Smile, Your Smartphone’s Taking Your Personal Identity

October 26, 2012

A recent study by Google shows 38% of our daily media interactions occur on a smartphone, with 54 % of us using it to only communicate with someone and 33% of us using it for entertainment.

Most smartphone users consider their phone as their go-to device … immediate, quick, precise feedback. Smartphone and mobile devices are ingrained in our daily routine.

Downloading apps to make smartphone use easier are available for everything from browsing the Internet to shopping online, from planning a trip to managing finances. There are any numbers of social networking apps.

Now, a new malware program is targeting smartphones and mobile devices. A recent discovery by the Naval Surface Warfare Center and Indiana University should remind everyone of the security risk you carry in your pocket everywhere you go.

This malware is nasty, and runs on phones running Android 2.3 and later. It hijacks your phone’s camera, snapping pictures of your surroundings and sends them back to an offsite server, where they can be used in a number of ways, ways you may not consider possible.

It’s called the PlaceRaider, and is a program that runs in the background, muting your phone while taking pictures. That’s right, you don’t hear the “snap” of the shutter sound, because the malware mutes your camera first.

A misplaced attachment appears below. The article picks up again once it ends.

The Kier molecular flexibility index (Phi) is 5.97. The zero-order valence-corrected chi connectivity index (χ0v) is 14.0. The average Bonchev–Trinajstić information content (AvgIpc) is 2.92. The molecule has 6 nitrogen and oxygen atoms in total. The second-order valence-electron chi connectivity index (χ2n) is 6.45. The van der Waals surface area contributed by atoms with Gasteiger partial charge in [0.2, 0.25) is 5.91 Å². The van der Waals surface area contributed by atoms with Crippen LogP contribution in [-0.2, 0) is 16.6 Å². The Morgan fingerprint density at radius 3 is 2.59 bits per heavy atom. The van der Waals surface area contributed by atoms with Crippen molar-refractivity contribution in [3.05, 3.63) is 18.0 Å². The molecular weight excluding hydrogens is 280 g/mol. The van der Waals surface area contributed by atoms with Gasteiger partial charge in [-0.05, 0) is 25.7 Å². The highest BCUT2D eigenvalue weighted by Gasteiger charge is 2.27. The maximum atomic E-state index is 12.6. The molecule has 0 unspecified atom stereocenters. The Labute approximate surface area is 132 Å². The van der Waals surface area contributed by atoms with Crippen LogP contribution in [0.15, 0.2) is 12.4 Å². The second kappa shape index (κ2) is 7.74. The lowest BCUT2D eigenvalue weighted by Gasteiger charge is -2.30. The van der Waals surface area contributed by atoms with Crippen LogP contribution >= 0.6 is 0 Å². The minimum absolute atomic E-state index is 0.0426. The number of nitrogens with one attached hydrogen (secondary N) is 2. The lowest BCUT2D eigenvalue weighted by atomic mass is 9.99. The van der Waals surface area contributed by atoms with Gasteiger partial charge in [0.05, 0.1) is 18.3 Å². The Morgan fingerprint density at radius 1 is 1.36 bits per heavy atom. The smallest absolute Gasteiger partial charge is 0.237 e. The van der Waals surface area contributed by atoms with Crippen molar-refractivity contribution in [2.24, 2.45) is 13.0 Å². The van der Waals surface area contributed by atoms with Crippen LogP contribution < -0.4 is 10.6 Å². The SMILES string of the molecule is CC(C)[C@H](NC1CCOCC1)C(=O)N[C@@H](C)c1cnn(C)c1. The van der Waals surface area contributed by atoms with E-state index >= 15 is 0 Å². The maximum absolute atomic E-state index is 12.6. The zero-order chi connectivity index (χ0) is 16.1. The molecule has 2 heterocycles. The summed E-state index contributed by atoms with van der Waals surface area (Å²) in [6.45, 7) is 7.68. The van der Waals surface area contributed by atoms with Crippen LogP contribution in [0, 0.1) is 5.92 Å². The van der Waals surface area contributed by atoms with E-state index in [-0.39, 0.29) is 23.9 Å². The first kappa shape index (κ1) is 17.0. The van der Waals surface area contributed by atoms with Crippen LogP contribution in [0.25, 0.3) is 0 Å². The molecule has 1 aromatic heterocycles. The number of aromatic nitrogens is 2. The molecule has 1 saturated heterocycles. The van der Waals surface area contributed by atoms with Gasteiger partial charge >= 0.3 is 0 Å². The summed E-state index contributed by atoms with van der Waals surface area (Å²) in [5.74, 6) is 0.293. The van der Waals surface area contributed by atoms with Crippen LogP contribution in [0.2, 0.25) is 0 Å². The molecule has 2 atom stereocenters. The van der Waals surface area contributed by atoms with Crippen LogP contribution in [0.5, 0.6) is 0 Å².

It gives candid pictures of your surroundings: who you’re with, where you’re at, and anything of value you may have. All images pass a filter, sorting out the dark and blurry images.

But there’s more, the malware uses your phone sensors to track your location and pinpoint your position.

The U.S. Naval Center has copied the malware, created a test scenario, and determined that with some expertise, this PlaceRaider pictures could be used to steal your personal information – banking information on personal checks or crucial business secrets

Experts say while it was developed to be hidden in Android platform, it could easily be converted and moved into the IOS or Windows Phone.

BBB suggests phone users take steps to stop this malware by checking out reviews on the app before downloading it; make certain all firewall protections are in place, and upgrading virus and malware protection software.

BBB recommends:

- Password protect your phone. Most smartphones allow you to lock your phone with a password or screen pattern. Make sure this security measure is enabled for all mobile payment applications. If you lose your phone and someone takes it, this can prevent him or her from gaining access to your personal information.

- Consider disabling auto-populate features. Some phones have the option to automatically store your username and password for each application. Keep the feature off so you don’t make accidental purchases.

- Avoid making transactions over public Wi-Fi. Public Wi-Fi networks may not be secure and hackers could steal your personal information.

- Use a different password for each application. This adds more protection should someone steal your smartphone and attempt to access your mobile payment applications.